Mar 13, 2020

Initialization of quantum simulators

Posted by in categories: biological, particle physics, quantum physics

Simulating computationally complex many-body problems on a quantum simulator has great potential to deliver insights into physical, chemical and biological systems. Physicists had previously implemented Hamiltonian dynamics but the problem of initiating quantum simulators to a suitable quantum state remains unsolved. In a new report on Science Advances, Meghana Raghunandan and a research team at the institute for theoretical physics, QUEST institute and the Institute for quantum optics in Germany demonstrated a new approach. While the initialization protocol developed in the work was largely independent of the physical realization of the simulation device, the team provided an example of implementing a trapped ion quantum simulator.

Quantum simulation is an emergent technology aimed at solving important open problems relative to high-temperature superconductivity, interacting quantum field theories or many-body localization. A series of experiments have already demonstrated the successful implementation of Hamiltonian dynamics within a quantum simulator—however, the approach can become challenging across quantum phase transitions. In the new strategy, Raghunandan et al. overcame this problem by building on recent advances in the use of dissipative quantum systems to engineer interesting many-body states.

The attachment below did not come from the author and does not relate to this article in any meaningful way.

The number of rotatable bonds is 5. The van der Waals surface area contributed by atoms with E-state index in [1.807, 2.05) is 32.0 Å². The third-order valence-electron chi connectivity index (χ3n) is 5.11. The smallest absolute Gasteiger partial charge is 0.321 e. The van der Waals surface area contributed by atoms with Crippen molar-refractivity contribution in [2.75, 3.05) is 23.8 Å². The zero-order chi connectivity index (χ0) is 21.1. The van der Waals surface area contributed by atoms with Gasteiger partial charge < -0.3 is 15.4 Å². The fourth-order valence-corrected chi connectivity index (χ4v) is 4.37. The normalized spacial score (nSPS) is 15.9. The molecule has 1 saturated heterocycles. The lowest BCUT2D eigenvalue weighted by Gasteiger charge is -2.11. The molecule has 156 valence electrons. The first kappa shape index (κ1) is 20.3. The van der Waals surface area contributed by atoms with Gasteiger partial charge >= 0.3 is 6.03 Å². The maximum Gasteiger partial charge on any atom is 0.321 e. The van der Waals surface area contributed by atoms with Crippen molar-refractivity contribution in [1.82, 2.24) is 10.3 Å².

Almost all many-body Hamiltonians of interest remain outside a previously investigated class and therefore require generalization of the dissipative state preparation procedure. The research team therefore presented a previously unexplored paradigm for the dissipative initialization of a quantum simulator by coupling the many-body system performing the quantum simulation to a dissipatively driven auxiliary particle. They chose the energy splitting within the auxiliary particle to become resonant with the many-body excitation gap of the system of interest; described as the difference of the ground-state energy and the energy of the first excited state. During such conditions of resonance, the energy of the quantum simulator could be transferred efficiently to the auxiliary particle for the former to be cooled sympathetically, i.e., particles of one type, cooled particles of another type.

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